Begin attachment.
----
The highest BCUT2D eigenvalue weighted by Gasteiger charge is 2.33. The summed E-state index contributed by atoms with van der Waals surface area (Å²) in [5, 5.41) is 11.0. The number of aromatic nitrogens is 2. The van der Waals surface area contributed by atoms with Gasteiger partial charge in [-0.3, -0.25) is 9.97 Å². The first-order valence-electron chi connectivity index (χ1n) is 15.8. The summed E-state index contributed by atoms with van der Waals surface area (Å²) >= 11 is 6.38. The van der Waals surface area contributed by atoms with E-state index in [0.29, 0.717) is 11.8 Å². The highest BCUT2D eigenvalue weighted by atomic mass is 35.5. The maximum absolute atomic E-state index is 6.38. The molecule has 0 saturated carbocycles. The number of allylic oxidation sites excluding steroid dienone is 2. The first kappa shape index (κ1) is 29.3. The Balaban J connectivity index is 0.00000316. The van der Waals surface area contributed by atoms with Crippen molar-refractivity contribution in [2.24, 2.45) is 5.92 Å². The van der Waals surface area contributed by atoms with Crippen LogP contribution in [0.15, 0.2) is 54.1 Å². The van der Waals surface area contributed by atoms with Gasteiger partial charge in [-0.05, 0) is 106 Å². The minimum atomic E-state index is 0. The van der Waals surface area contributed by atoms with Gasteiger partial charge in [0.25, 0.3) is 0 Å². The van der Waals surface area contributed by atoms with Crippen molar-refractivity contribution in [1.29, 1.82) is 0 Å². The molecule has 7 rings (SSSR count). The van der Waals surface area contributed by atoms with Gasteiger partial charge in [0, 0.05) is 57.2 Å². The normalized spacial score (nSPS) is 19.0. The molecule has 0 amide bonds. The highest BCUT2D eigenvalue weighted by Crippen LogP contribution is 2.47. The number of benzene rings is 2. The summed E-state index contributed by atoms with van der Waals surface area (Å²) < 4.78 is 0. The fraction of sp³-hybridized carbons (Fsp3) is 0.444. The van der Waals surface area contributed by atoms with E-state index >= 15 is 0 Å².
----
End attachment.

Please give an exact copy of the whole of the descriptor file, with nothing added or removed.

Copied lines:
The highest BCUT2D eigenvalue weighted by Gasteiger charge is 2.33. The summed E-state index contributed by atoms with van der Waals surface area (Å²) in [5, 5.41) is 11.0. The number of aromatic nitrogens is 2. The van der Waals surface area contributed by atoms with Gasteiger partial charge in [-0.3, -0.25) is 9.97 Å². The first-order valence-electron chi connectivity index (χ1n) is 15.8. The summed E-state index contributed by atoms with van der Waals surface area (Å²) >= 11 is 6.38. The van der Waals surface area contributed by atoms with E-state index in [0.29, 0.717) is 11.8 Å². The highest BCUT2D eigenvalue weighted by atomic mass is 35.5. The maximum absolute atomic E-state index is 6.38. The molecule has 0 saturated carbocycles. The number of allylic oxidation sites excluding steroid dienone is 2. The first kappa shape index (κ1) is 29.3. The Balaban J connectivity index is 0.00000316. The van der Waals surface area contributed by atoms with Crippen molar-refractivity contribution in [2.24, 2.45) is 5.92 Å². The van der Waals surface area contributed by atoms with Crippen LogP contribution in [0.15, 0.2) is 54.1 Å². The van der Waals surface area contributed by atoms with Gasteiger partial charge in [-0.05, 0) is 106 Å². The minimum atomic E-state index is 0. The van der Waals surface area contributed by atoms with Gasteiger partial charge in [0.25, 0.3) is 0 Å². The van der Waals surface area contributed by atoms with Crippen molar-refractivity contribution in [1.29, 1.82) is 0 Å². The molecule has 7 rings (SSSR count). The van der Waals surface area contributed by atoms with Gasteiger partial charge in [0, 0.05) is 57.2 Å². The normalized spacial score (nSPS) is 19.0. The molecule has 0 amide bonds. The highest BCUT2D eigenvalue weighted by Crippen LogP contribution is 2.47. The number of benzene rings is 2. The summed E-state index contributed by atoms with van der Waals surface area (Å²) < 4.78 is 0. The fraction of sp³-hybridized carbons (Fsp3) is 0.444. The van der Waals surface area contributed by atoms with E-state index >= 15 is 0 Å².